Why is watching TV still considered a guilty pleasure, like eating junk food, even in this golden age of television? The “Media Diet” movement of the last couple of years takes online news, apps, and information websites seriously. Industry luminaries report, “Yes, I read The Atlantic online, Longreads, RealClear, and Zite…” and then add sheepishly, “Oh yes, and I also watch 'True Detective.'” Like, I eat my vegetables, but at the end the day I also eat a box of Oreos.
To “eat well” usually means enjoying a nutritious and varied diet, with a little haute cuisine and comfort food thrown in. There is a lot of good TV out there and man or woman cannot live on spinach, kale and quinoa alone. But do we “watch well”? More than just indulging guilty pleasures?
I wouldn’t say I watch well. Once I finish binging on one show, I immediately want to know what can I binge on next. TV is habit-driven. We talk about my shows, getting my fix, what we are addicted to. I have the same short list of programs recorded on my DVR that I had two years ago. I am not going to exhort you to watch less TV/video in 2015 or not to binge on anything. I am just going to suggest we try to seek more balanced diets: the same principles of the Media Diet applied to a video-specific diet. We require balance and moderation in our food diets (with an encouragement to try something new every now and again, like Ethiopian cuisine or pigeon). The same holds true for video, and we need more tools to do that.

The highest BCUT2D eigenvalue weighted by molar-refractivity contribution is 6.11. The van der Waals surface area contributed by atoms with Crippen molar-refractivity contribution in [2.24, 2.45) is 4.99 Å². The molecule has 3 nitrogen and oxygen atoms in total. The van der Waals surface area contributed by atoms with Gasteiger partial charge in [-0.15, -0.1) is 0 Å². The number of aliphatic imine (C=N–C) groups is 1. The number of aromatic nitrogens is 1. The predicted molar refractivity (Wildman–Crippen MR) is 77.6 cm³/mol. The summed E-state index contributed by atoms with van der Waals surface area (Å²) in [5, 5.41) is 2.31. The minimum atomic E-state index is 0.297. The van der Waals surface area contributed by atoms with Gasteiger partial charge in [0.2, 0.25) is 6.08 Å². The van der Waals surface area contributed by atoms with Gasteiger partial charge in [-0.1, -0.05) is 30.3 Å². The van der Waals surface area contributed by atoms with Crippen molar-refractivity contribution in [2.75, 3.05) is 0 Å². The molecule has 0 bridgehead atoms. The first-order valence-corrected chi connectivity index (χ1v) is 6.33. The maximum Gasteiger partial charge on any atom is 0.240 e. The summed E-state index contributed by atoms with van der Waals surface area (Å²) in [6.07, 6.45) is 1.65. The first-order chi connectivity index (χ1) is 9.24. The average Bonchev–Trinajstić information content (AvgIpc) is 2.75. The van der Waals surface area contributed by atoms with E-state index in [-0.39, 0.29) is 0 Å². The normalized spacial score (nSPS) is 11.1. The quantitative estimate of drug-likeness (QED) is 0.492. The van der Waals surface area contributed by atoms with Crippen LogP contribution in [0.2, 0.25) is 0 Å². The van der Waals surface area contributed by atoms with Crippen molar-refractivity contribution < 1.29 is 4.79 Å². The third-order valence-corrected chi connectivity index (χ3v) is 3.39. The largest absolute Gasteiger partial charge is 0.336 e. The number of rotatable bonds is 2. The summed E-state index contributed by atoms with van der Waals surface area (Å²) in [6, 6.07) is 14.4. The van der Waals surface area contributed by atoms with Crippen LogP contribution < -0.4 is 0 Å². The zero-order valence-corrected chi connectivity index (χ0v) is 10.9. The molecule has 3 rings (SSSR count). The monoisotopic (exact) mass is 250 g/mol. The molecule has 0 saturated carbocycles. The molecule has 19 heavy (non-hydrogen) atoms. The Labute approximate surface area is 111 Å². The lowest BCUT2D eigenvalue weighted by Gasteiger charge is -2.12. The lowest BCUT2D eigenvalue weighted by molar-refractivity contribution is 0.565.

How is your VIDEO DIET going?
It used to be important to be well-read. That did not mean just having read all of (binged on) Dickens. It meant having read broadly: the great books, important new authors, many cultures, periods, and genres. Being well-read broadened the mind, increased civility, meant you were able to hold your own in a salon or at dinner with diverse groups of people. It unlocked cultural touchstones. It improved your own ability to write and express yourself.
We are not expected to be "well-watched" when it comes to video, just to have seen the latest [fill in the blank], to avoid “Oh, you don’t watch [fill in the blank]?” No reasons are given to watch anything except:
1. [Fill in the blank] is REALLY GOOD.
2. Because you watched [fill in the blank], you might like [fill in the other blank].
3. Everyone is watching [fill in the blank]. That includes 15 minute of famers, friends, circles, ratings, Rotten Tomatoes, etc.
That is like saying “Because you eat spinach, you might like kale. Kale is REALLY GOOD. Everyone is eating kale. Remember the salad we had at that restaurant in Big Sur? That was kale!” There are of course other reasons to eat kale having to do with nutrition, food groups, complementing the taste of other foods, recipes, etc. But we are obsessed with ephemera, not the eternal. Olives, parmigiano reggiano, red wine, bruschetta, and Tuscan bread are eternals. What are their equivalents in TV/video? We still tend to look over our shoulders at another table and say, “I’ll have what they are having.”
When cable television was first rolling out, people used to say there were getting cable in order to get Discovery for the kids. (As if "Shark Week" was "Moby Dick"). That is changing with the unbundling of TV/video. Not just the unbundling of cable packages (see recent HBO, CBS, and Dish Network announcements) but the unbundling of networks: the all-you-can-eat buffet restaurants of television. We want to watch programs, not networks or “cable.”
If we are going to cook for ourselves, we need diets and recipes. Dieting is an over $60billion per year business in the U.S. alone. We can do better than that for TV. Somewhere between the playlist, the syllabus, and the video equivalents of Harold Bloom’s "How to Read and Why," we can put together recipes for killer nights of video viewing that go well beyond what’s on now, that yield higher life satisfaction quotients.